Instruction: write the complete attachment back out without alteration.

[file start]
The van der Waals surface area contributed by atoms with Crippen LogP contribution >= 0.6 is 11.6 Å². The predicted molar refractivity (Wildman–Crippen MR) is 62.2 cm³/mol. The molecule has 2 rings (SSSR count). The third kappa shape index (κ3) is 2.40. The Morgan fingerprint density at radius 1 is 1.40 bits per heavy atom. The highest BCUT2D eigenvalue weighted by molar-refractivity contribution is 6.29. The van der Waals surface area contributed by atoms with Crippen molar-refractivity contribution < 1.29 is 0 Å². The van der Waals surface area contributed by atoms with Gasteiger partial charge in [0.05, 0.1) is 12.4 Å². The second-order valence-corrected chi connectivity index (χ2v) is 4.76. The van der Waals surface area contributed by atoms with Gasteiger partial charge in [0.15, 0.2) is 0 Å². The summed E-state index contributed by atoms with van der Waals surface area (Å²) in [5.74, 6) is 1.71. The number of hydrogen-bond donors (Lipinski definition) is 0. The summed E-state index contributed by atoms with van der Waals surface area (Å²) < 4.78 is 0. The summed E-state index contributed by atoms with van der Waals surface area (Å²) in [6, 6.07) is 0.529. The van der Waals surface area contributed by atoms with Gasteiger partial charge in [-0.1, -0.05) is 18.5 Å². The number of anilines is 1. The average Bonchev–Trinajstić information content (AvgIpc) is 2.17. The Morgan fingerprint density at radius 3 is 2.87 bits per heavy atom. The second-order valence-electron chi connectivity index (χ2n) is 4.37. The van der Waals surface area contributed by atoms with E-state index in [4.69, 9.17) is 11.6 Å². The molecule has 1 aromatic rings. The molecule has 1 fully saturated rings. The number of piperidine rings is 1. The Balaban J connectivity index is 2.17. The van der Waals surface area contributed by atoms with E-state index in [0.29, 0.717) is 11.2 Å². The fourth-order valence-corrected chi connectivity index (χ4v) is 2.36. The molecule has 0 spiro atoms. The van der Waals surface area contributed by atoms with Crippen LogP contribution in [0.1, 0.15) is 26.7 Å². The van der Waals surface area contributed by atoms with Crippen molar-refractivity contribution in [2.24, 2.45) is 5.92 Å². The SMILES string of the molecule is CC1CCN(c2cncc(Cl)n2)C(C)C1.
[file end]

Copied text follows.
The van der Waals surface area contributed by atoms with Crippen LogP contribution >= 0.6 is 11.6 Å². The predicted molar refractivity (Wildman–Crippen MR) is 62.2 cm³/mol. The molecule has 2 rings (SSSR count). The third kappa shape index (κ3) is 2.40. The Morgan fingerprint density at radius 1 is 1.40 bits per heavy atom. The highest BCUT2D eigenvalue weighted by molar-refractivity contribution is 6.29. The van der Waals surface area contributed by atoms with Crippen molar-refractivity contribution < 1.29 is 0 Å². The van der Waals surface area contributed by atoms with Gasteiger partial charge in [0.05, 0.1) is 12.4 Å². The second-order valence-corrected chi connectivity index (χ2v) is 4.76. The van der Waals surface area contributed by atoms with Gasteiger partial charge in [0.15, 0.2) is 0 Å². The summed E-state index contributed by atoms with van der Waals surface area (Å²) in [5.74, 6) is 1.71. The number of hydrogen-bond donors (Lipinski definition) is 0. The summed E-state index contributed by atoms with van der Waals surface area (Å²) < 4.78 is 0. The summed E-state index contributed by atoms with van der Waals surface area (Å²) in [6, 6.07) is 0.529. The van der Waals surface area contributed by atoms with Gasteiger partial charge in [-0.1, -0.05) is 18.5 Å². The number of anilines is 1. The average Bonchev–Trinajstić information content (AvgIpc) is 2.17. The Morgan fingerprint density at radius 3 is 2.87 bits per heavy atom. The second-order valence-electron chi connectivity index (χ2n) is 4.37. The van der Waals surface area contributed by atoms with E-state index in [4.69, 9.17) is 11.6 Å². The molecule has 1 aromatic rings. The molecule has 1 fully saturated rings. The number of piperidine rings is 1. The Balaban J connectivity index is 2.17. The van der Waals surface area contributed by atoms with E-state index in [0.29, 0.717) is 11.2 Å². The fourth-order valence-corrected chi connectivity index (χ4v) is 2.36. The molecule has 0 spiro atoms. The van der Waals surface area contributed by atoms with Crippen LogP contribution in [0.1, 0.15) is 26.7 Å². The van der Waals surface area contributed by atoms with Crippen molar-refractivity contribution in [2.24, 2.45) is 5.92 Å². The SMILES string of the molecule is CC1CCN(c2cncc(Cl)n2)C(C)C1.